Regulatory Requirements for Designated School Safeguarding Officers

February 11, 2016
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Everyone who works with children and/or their families must have a working knowledge of how to safeguard children from harm. Safeguarding children is everyone’s responsibility, regardless of profession, and is particularly important if you work in a school or other educational setting. Working in a school means you’re in a significant position for identifying concerns in their early stages.

All schools should have a Designated Safeguarding Officer who has chief responsibility for listening to concerns, referring them at a higher level, supporting staff and raising awareness of child protection procedures. This person should be someone who holds a position of authority within the school and who has the ability to carry out the required duties – but what are the required duties of a safeguarding officer? Let’s take a look at the responsibilities, and related regulations, in more detail.


Safeguarding Children Regulations

In the UK there are several laws which contribute to safeguarding children policies and procedures. As a Designated Safeguarding Officer it’s important that you’re familiar with the contents of each of them, especially if you’re responsible for putting together your setting’s child protection policy. The relevant laws are:

  • The Children Act 1989 – this law introduced the concept of child-centred work and promoted the upbringing of children by their families. It also introduced the concepts of ‘children in need’ and ‘children at risk of significant harm’ which are key to ensuring children are appropriately safeguarded and given a level of support relevant to their needs.
  • The Children Act 2004 – this is an amendment to the Children Act 1989 as a result of the Victoria Climbié inquiry. The law was updated to include some of the inquiry’s key recommendations, including making it a requirement that all those who work with children and/or their families must have knowledge of how to safeguard children.
  • The Education Act 2002 – this law sets out the duties and responsibilities for schools in regards to teachers, teaching methods and the curriculum.
  • Every Child Matters 2004 – this was a Government guidance document that introduced the ‘5 key outcomes’ for all children in the UK, which should be reflected in all child protection policies. The 5 key outcomes are: being healthy, staying safe, enjoying and achieving, making a positive contribution and economic well-being. This guidance has been superseded by more recent guidance but its contents are still relevant.

The duties of a Designated Safeguarding Officer are set out in 2 key government guidance documents:

We have also outlined a role description for the Designated Safeguarding Officer here: Designated Safeguarding Officer Role Description

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Responsibilities of the School Safeguarding Officer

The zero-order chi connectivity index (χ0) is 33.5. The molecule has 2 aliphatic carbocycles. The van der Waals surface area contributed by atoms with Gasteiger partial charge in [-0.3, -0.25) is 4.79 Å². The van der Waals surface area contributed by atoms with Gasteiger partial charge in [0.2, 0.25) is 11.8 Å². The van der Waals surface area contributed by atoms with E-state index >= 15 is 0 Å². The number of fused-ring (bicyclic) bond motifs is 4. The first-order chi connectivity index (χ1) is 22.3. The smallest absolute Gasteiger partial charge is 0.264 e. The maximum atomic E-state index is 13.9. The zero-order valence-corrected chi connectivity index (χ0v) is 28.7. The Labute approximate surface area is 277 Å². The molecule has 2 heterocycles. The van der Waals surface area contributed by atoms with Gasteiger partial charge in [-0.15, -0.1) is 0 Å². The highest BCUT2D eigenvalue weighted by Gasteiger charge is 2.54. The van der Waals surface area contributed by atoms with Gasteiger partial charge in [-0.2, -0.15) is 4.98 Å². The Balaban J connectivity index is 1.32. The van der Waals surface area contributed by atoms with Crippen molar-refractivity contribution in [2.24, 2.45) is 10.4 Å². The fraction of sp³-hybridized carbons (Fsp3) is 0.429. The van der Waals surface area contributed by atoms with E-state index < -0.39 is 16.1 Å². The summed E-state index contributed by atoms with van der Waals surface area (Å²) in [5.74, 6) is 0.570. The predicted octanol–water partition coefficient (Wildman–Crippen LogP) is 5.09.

• Take part in safeguarding children training every 2 years and have ready access to relevant resources.
  • Ensure that there is an effective child protection policy and staff code of conduct in place. Copies of these should be provided to all staff members and also be available for the public and parents to view.
  • Ensure that the child protection policy is reviewed annually and updated where necessary.
  • Act as a source of support, advice and expertise to staff members and help them to understand when it’s essential to report their concerns.
  • Keep detailed, accurate and secure written records of concerns and referrals.
  • Have knowledge of how local authorities conduct a child protection case conference and a child protection review conference, plus be able to attend and contribute to these effectively when required to do so.
  • Understand the assessment process for providing early help and intervention, including how to contribute towards an inter-agency assessment.
  • Work closely with the local authority and other relevant agencies.
  • Put in place appropriate safeguarding responses to children who go missing from education, particularly on repeat occasions.
  • Encourage a culture of listening to children and taking account of their wishes and feelings in any measures that the school puts in place to protect them.
  • Decide whether to make a referral to children’s social care when a concern has been made.

It’s essential that the Designated Safeguarding Officer is given the time, funding, training, resources and support to perform these responsibilities successfully. This person has an important job to undertake and they must be able to do it as best as they can, without hindrance.

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Further Resources:

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